Stephen Fry and Alan Moore: They Got Rhythm

Recently re-reading Stephen Fry’s autobiography, Moab is My Washpot, (I’m in a memoir mood following Oliver Postgate’s Seeing Things — I’m now reading Thomas de Quincey’s Confessions of an English Opium Eater), I found myself thinking that, at its most florid, Stephen Fry’s prose style has certain similarities to Alan Moore’s.

Moab is My Washpot by Stephen Fry

They come from opposite ends of the social spectrum, of course. Moore was born and raised in Northampton’s poorest area; Fry went (mostly) through the public school system. But this sort of contrast only makes the similarities between the two all the more interesting. Apart from a few superficials (both are tall men, both have been described as “National Treasures”), the main similarity, to me, is in the character of their writing and their all-welcoming generosity of spirit. Both have a gourmet’s love of language, gleefully discarding traditional ideas of writerly propriety, such as brevity or concision, for the uninhibited joys of wordplay. Both use the full resources of their (large) vocabularies, swooping effortlessly from the literary to the archaic, the scientific, and the crudest Anglo Saxon, with perfect poise. Both use long, complex sentences but are never unreadable. In fact, these things add to the life, the vigour, and therefore the readability, of their prose. As writers, both have that Chaucerian/Shakespearean ability to include all aspects and levels of life in their writing, from the low physical to the high spiritual, from art as Art to art as entertainment, and from life as poor comedy to life as high tragedy.

So, having formed my theory, I tried to find some corroborative evidence. Here, for instance is Alan Moore, from the start of what I think of as one of his best pieces of non-fiction prose, a review of the works of occultist Kenneth Grant, published as “Beyond Our Ken” in Kaos magazine issue 14 (which can be downloaded here):

As fascinating and ultimately mystifying as a giant squid in a cocktail dress, what shall we make of Kenneth Grant? I know few occultists without at least a passing interest in his work, and I know fewer still who would profess to have the first idea what he is on about. What he is on. To open any Grant text following his relatively lucid Magical Revival is to plunge into an information soup, an overwhelming and hallucinatory bouillon of arcane fact, mystic speculation and apparent outright fantasy, as appetising (and as structured) as a dish of Gumbo. The delicious esoteric fragments tumble past in an incessant boil of prose, each morsel having the authentic taste of magic…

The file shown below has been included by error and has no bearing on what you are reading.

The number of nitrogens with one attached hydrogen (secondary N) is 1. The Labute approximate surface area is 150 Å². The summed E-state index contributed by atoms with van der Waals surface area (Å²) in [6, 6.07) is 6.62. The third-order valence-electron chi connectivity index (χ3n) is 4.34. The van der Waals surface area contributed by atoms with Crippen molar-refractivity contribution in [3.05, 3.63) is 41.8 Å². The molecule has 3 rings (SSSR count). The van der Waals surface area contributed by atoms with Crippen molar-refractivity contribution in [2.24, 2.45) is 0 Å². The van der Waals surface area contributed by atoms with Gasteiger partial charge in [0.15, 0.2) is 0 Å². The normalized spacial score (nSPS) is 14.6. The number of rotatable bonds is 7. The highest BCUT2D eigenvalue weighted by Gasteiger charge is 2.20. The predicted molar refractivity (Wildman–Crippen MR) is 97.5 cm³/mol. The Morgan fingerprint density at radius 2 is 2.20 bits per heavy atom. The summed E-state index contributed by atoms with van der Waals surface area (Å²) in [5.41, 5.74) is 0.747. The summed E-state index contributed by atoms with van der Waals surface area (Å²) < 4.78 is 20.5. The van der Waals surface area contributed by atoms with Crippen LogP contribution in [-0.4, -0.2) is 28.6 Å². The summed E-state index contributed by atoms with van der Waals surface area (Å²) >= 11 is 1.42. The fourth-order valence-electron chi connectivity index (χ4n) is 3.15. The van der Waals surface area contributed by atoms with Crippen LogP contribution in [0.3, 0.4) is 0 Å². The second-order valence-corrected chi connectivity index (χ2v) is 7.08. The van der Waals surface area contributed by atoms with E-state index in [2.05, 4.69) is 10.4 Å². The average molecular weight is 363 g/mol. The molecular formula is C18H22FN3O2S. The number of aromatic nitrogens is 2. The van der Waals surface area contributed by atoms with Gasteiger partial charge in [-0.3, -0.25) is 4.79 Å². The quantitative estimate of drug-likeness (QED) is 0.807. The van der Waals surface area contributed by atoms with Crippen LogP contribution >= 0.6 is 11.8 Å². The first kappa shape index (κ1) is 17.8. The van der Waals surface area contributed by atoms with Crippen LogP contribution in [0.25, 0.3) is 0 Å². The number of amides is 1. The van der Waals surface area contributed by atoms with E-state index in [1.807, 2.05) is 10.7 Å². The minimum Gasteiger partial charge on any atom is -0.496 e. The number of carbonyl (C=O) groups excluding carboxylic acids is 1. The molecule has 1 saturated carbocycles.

I know the sound of both Moore’s and Fry’s speaking voices (which is certainly something that helps them come alive in my mind as I read them), so I tried reading a few of the more characteristic passages of Stephen Fry in the voice of Alan Moore. This, for instance, is Fry in full flight:

For the English the words healthy and hale, at their best, used to carry the full-belief weight of florid good cheer, cakes and ale, halidom and festive Falstaffian winter wassail. By the end of the seventeenth century, the hale health of pagan holiday was expelled from the feasting-hall along with Falstaff and Sir Toby Belch by the sombre holy day piety and po-faced puritanism of Malvolio, Milton and Prynne. “Health!” became no longer a bumping boozer’s toast but a quality of the immortal soul. Health no longer went with heartiness, but with purity. (From Moab is My Washpot, by Stephen Fry, p. 156)

Read as Alan Moore, it’s completely wrong. And the vice is as true of the versa. Moore’s prose (after that “As fascinating and ultimately mystifying as a giant squid in a cocktail dress”, which I can imagine Stephen Fry saying) just doesn’t fit even Fry’s gorgeously eloquent audiobook-friendly voice.

What’s going on? What is this magic of words that the best, most characteristic writers have, which brand them indelibly as their own and no-one else’s? What is “style”, which is at once so uniquely characteristic yet so infinitely variable? How can a writer write so many sentences, each different, but each sounding undoubtedly like them?